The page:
I applied to the PhD programs at Purdue University, Northwestern University, Vanderbilt University, and Kent State University. I was accepted at Purdue and Kent State and chose Kent State University to complete my PhD.


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My Career Begins

My doctoral program was fairly uneventful compared to others. I graduated at the end of my fourth year and was fortunate to secure a job as a staff audiologist at the VA Medical Center in Cleveland under the supervision of Dr. Marvin Engelberg. During my time at Cleveland, I was extremely lucky to work with a trainee by the name of Dr. Craig Newman. Craig went on to become well known in the areas of tinnitus assessment and treatment, the development of clinical outcome measures, and more. We did not know at the time, however, that (1) we would become great friends and (2) we would be working together again in about 9 years.

After working for about 2 years in Cleveland, I was given an opportunity to become the chief of the Audiology and Speech Pathology Section at the VAMC in Cincinnati. This gave me the ability to work in the Neurology Service both at the VAMC and at the University of Cincinnati Medical Center. My boss and mentor there was a neurologist and spinal-cord researcher by the name of Dr. Eugene D. Means.

One of the many things I learned from him was his amazing work ethic, which was: to work extremely hard during the week, with long days and nights, and then to play hard on the weekends. My connection with Neurology enabled me to develop multisensory clinical evoked potentials laboratories, vestibular testing clinics, a brain topography laboratory, and an intraoperative monitoring program. One influential person I met while living in Cincinnati was a gifted and creative clinical electrophysiologist by the name of Dr. Paul Kileny, who had recently become the head of the audiology program at the University of Michigan.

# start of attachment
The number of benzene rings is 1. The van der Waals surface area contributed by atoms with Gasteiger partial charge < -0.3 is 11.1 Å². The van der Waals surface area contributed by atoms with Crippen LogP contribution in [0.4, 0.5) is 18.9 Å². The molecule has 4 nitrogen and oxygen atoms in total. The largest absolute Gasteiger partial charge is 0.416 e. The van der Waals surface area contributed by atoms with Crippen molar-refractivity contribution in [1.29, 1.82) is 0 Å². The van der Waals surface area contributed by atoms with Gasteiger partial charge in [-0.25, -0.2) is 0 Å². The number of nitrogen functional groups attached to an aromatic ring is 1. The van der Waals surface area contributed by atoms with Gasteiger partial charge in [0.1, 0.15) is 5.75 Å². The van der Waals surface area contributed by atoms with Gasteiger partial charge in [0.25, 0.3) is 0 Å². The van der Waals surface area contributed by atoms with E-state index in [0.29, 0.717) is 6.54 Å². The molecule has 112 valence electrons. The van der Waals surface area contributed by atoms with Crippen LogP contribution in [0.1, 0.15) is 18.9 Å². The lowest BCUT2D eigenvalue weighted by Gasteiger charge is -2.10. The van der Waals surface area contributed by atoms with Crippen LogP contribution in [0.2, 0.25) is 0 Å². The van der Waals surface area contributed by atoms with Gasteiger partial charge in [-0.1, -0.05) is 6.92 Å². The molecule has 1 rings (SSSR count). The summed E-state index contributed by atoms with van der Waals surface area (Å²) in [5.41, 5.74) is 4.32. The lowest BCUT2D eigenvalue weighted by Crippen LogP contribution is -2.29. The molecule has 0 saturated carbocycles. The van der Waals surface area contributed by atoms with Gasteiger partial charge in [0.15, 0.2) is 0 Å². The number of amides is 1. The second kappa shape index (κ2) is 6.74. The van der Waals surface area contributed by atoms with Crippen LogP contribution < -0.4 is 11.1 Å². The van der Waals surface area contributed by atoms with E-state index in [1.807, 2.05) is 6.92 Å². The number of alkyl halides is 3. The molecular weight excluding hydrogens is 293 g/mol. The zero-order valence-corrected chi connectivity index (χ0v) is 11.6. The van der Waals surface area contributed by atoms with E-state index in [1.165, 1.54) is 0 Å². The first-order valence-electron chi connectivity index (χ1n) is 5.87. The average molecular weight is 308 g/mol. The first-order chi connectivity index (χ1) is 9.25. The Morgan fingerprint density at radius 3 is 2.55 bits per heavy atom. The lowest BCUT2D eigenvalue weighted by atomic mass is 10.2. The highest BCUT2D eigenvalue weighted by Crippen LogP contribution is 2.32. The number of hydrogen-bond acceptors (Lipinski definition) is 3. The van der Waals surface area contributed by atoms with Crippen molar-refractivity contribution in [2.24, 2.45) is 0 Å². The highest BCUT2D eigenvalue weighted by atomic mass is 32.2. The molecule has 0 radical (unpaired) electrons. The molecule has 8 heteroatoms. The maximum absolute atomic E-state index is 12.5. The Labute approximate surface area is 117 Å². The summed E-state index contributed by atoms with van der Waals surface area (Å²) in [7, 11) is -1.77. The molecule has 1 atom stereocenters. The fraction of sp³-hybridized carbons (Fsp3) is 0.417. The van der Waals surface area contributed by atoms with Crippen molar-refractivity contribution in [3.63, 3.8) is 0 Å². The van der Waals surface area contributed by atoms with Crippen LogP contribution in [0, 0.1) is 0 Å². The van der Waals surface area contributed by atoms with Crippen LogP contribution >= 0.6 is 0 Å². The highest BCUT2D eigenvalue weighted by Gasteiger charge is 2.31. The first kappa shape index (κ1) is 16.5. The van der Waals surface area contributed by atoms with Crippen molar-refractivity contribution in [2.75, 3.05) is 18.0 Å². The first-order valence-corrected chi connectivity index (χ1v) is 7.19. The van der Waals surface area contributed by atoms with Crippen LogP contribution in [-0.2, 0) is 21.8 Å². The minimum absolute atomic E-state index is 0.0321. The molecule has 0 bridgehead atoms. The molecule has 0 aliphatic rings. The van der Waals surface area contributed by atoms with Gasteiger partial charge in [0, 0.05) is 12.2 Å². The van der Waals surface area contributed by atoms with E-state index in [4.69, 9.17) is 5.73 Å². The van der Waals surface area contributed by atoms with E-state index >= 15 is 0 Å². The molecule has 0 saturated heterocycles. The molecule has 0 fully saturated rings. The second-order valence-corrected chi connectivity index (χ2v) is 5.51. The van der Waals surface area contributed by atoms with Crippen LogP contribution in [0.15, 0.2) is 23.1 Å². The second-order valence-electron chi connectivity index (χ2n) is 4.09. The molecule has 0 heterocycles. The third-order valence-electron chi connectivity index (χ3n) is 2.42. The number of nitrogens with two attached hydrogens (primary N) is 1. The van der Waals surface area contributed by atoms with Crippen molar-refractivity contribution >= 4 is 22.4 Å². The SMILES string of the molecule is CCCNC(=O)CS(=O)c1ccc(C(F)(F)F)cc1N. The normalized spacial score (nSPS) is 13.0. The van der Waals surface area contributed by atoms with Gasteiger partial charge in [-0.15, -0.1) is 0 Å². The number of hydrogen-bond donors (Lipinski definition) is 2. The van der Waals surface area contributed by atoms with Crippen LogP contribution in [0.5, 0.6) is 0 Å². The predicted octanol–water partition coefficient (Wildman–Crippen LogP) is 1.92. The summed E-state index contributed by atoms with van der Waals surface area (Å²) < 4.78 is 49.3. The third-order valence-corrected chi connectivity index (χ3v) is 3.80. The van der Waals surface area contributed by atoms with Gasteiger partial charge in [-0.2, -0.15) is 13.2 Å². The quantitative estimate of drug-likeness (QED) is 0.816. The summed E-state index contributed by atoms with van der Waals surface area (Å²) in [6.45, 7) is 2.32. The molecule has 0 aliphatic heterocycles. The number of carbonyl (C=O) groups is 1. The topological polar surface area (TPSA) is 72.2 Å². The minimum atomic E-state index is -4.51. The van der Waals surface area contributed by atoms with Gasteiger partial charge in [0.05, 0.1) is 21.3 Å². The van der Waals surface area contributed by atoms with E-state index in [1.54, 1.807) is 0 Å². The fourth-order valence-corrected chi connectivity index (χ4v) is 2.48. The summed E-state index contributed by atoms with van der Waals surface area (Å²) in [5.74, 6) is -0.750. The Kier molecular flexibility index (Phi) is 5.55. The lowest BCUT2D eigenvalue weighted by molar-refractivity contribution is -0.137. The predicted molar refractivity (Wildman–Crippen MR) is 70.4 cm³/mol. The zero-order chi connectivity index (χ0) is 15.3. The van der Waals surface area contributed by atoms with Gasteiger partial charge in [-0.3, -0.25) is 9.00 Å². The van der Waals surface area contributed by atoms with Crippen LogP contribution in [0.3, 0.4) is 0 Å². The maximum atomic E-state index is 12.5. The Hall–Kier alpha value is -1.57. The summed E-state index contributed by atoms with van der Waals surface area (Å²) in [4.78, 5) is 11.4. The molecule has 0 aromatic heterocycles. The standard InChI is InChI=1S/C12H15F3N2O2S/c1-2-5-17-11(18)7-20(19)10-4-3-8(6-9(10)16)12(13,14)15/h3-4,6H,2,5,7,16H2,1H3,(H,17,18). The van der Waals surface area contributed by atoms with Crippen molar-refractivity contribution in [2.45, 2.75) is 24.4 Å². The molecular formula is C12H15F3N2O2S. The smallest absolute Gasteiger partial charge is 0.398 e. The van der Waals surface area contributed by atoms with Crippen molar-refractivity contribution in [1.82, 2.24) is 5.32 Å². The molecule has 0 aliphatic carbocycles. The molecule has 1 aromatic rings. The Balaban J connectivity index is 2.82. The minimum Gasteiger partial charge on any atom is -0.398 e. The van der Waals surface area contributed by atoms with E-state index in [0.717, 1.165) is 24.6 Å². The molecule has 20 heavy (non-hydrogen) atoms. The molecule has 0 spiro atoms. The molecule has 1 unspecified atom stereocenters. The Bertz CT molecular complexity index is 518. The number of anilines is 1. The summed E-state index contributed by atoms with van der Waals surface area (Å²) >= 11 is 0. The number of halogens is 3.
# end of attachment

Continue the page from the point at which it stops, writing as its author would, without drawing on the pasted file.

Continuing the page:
In 1988, I received a phone call from Dr. Richard Nichols, a head and neck surgeon and chair of the Department of Otolaryngology and Head and Neck Surgery for the Henry Ford Health System. He told me that Dr. Kileny had suggested that he call me to ask if I would be interested in becoming the director of the Division of Audiology.


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Building a Network

My wife and I are native Californians. The thought that two Californians might be moving to Detroit, Michigan, to seek fame and fortune was confusing to our parents, to say the least. The clincher occurred when Dr. Nichols agreed to let me recruit Craig Newman as part of my recruitment package to the Division of Audiology. Thus, began both a friendship and a productive writing partnership that yielded the first textbook on balance-function testing and, among other things, a series of standardized outcome measures including the Dizziness Handicap Inventory, Tinnitus Handicap Inventory, and the Headache Disability Index.

Midway during my time at Ford, Craig Newman was offered the audiology directorship at the Cleveland Clinic Foundation, which, of course, he accepted. At that same time, I began working with an extremely smart clinical Fellow by the name of Devin McCaslin. I found him to be an excellent writer, a voracious reader, and a fountain of research ideas.